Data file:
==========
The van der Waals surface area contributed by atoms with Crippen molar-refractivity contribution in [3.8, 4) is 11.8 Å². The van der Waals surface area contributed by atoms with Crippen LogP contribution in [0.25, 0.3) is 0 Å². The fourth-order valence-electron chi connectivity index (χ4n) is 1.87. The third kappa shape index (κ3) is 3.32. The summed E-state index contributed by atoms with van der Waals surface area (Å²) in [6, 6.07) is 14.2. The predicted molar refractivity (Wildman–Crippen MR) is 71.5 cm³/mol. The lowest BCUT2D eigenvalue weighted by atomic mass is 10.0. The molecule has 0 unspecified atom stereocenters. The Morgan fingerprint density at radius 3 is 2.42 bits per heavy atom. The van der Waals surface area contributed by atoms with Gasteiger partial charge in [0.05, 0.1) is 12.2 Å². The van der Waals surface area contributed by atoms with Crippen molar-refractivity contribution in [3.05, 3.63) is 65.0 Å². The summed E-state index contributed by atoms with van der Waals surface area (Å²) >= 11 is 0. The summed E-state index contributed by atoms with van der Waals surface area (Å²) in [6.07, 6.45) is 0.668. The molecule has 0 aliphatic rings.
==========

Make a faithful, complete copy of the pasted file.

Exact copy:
The van der Waals surface area contributed by atoms with Crippen molar-refractivity contribution in [3.8, 4) is 11.8 Å². The van der Waals surface area contributed by atoms with Crippen LogP contribution in [0.25, 0.3) is 0 Å². The fourth-order valence-electron chi connectivity index (χ4n) is 1.87. The third kappa shape index (κ3) is 3.32. The summed E-state index contributed by atoms with van der Waals surface area (Å²) in [6, 6.07) is 14.2. The predicted molar refractivity (Wildman–Crippen MR) is 71.5 cm³/mol. The lowest BCUT2D eigenvalue weighted by atomic mass is 10.0. The molecule has 0 unspecified atom stereocenters. The Morgan fingerprint density at radius 3 is 2.42 bits per heavy atom. The van der Waals surface area contributed by atoms with Gasteiger partial charge in [0.05, 0.1) is 12.2 Å². The van der Waals surface area contributed by atoms with Crippen molar-refractivity contribution in [3.05, 3.63) is 65.0 Å². The summed E-state index contributed by atoms with van der Waals surface area (Å²) >= 11 is 0. The summed E-state index contributed by atoms with van der Waals surface area (Å²) in [6.07, 6.45) is 0.668. The molecule has 0 aliphatic rings.